For 10 or 11 years Peter Weir lived a charmed creative life. One brilliant film after another — Picnic at Hanging Rock (’75), The Last Wave (’77), Gallipoli (’81), The Year of Living Dangerously (’82) and Witness (’85).

Then God’s light stopped shining and Weir’s perfect string ran out. Weir remained an excellent filmmaker (which he still is today) but like so many gifted directors, he became an in-and-outer.

The Mosquito Coast (’86) was his first dud, but he rebounded with Dead Poets Society (’89). Then came the appealing but insubstantial Green Card (’90) and the relentlessly downish and altogether impenetrable Fearless (’93), which only people like David Poland really loved. This was followed by The Truman Show (’98), which self-destructed with one of the worst bullshit “happy” endings ever devised.** Master and Commander (’03) was an awesome rebound but then the candle went out.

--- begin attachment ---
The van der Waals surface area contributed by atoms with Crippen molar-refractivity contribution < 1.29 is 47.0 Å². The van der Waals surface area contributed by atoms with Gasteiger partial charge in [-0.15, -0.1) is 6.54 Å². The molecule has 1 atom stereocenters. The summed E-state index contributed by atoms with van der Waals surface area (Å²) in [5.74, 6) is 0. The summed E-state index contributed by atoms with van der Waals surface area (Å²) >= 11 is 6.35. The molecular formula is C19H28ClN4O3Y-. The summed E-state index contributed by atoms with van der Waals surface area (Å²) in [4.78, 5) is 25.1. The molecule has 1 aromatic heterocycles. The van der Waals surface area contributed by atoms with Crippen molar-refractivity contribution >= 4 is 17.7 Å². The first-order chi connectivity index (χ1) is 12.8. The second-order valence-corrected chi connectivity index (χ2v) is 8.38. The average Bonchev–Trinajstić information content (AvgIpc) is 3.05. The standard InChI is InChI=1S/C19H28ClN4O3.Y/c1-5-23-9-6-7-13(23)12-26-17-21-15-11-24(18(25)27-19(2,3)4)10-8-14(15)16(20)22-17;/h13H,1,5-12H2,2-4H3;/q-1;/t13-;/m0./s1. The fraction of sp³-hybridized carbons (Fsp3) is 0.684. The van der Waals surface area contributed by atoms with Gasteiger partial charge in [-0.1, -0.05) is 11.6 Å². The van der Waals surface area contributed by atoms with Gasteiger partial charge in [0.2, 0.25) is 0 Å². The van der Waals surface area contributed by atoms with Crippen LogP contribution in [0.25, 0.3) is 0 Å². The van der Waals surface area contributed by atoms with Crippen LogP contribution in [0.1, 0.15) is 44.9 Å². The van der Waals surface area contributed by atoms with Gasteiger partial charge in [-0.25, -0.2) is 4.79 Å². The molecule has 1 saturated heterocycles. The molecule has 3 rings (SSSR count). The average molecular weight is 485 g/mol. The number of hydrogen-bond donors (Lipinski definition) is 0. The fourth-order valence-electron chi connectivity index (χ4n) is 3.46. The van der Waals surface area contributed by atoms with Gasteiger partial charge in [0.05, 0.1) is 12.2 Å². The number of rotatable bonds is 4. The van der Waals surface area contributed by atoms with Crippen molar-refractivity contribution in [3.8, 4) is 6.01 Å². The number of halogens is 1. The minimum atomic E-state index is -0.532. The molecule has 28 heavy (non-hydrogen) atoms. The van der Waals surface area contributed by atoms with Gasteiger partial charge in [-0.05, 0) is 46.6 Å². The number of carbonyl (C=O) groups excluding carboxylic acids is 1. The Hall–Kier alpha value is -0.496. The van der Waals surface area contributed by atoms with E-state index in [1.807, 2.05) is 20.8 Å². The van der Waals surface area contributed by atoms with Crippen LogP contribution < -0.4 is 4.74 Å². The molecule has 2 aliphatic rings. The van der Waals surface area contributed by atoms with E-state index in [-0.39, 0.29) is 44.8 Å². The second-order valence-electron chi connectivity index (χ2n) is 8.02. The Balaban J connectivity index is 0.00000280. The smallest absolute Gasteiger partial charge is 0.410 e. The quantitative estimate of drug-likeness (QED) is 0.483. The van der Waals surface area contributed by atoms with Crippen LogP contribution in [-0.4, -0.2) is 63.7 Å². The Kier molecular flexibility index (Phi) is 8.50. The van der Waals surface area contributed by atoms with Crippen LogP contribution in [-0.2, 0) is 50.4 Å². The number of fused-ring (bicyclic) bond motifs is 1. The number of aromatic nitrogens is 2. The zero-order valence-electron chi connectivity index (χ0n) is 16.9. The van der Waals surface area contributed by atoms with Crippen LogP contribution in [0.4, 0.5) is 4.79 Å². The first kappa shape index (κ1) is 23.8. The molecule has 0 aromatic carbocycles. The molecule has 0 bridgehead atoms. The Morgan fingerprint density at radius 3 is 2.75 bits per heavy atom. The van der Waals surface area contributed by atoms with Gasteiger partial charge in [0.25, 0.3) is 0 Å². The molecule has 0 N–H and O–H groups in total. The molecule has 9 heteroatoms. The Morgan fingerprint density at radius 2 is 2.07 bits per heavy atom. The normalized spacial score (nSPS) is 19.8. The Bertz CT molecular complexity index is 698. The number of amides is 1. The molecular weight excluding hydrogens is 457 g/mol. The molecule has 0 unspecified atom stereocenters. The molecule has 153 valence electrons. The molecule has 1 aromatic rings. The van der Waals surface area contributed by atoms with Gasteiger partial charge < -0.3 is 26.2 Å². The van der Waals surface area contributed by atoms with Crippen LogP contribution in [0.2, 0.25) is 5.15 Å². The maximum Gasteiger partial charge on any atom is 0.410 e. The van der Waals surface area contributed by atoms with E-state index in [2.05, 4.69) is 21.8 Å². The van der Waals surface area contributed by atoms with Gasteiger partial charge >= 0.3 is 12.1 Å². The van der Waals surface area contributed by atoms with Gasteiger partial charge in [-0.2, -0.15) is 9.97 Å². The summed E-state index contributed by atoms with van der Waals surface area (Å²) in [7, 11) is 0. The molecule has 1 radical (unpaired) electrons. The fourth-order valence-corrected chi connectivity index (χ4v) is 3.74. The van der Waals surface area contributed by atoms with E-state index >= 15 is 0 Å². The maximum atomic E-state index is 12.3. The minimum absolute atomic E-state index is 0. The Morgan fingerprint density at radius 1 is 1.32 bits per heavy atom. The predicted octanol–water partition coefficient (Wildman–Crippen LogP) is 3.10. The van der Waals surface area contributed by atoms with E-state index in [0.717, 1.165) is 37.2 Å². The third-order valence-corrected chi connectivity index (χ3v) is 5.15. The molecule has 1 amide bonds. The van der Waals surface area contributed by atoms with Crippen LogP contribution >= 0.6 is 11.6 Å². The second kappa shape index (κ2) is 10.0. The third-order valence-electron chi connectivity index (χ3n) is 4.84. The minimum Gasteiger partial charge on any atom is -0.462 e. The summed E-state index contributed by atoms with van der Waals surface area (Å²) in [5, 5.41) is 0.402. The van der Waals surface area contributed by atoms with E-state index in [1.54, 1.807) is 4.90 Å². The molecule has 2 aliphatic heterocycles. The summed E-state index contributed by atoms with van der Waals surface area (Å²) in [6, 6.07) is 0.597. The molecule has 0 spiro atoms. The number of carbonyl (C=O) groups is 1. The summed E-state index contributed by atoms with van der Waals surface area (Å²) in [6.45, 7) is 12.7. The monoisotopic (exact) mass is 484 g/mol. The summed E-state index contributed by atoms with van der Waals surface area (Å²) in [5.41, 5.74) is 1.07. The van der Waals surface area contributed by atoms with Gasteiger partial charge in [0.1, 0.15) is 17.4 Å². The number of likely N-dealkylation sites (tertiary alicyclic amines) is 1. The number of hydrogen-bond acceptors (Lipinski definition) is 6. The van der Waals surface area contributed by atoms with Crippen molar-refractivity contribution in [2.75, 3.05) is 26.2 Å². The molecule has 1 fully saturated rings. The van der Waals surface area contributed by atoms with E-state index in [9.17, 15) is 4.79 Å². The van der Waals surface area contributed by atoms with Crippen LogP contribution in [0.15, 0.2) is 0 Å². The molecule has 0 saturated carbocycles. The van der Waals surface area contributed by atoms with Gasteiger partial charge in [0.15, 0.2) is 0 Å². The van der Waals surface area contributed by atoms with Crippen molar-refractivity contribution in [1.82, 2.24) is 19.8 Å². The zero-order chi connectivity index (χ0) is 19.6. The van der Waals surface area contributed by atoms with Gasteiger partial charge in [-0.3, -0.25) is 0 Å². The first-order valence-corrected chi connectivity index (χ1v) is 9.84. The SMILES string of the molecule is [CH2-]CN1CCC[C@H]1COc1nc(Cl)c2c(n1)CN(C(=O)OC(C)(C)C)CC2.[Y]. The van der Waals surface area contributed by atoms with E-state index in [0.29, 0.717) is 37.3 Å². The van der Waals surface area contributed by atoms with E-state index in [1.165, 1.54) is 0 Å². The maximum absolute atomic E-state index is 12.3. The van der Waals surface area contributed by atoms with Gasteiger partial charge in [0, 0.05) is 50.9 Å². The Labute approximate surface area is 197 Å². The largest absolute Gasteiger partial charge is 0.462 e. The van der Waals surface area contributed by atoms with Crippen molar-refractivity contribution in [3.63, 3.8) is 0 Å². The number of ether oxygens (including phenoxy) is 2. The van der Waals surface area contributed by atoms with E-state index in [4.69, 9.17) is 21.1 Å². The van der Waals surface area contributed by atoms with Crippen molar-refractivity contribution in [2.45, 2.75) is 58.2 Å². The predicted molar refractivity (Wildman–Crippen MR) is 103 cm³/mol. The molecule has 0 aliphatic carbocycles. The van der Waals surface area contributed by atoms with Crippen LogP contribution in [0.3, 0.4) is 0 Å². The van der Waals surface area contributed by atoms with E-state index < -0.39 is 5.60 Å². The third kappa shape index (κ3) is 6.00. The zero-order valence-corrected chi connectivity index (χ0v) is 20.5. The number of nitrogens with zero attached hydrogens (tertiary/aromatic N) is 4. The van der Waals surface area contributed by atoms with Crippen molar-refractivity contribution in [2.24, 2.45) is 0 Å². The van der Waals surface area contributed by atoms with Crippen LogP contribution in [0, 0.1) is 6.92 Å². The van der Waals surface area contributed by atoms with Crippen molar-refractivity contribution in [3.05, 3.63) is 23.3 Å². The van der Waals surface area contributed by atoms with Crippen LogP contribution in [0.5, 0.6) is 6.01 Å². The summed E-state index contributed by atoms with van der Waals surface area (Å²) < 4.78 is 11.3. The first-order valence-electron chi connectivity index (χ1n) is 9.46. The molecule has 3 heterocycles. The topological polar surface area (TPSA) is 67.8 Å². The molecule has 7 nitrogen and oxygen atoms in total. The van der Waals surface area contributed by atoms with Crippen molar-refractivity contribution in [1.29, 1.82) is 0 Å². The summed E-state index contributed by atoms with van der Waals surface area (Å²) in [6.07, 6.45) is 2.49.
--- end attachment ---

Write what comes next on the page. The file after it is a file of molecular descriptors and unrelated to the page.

Weir’s most recent film, the underwhelming The Way Back, opened 12 years ago. What happened?

I never saw The Cars That Ate Paris (’74).

** It should have ended with Jim Carrey‘s Truman returning to the dome after having sampled the real world and deciding that life on the outside is too horrible to endure.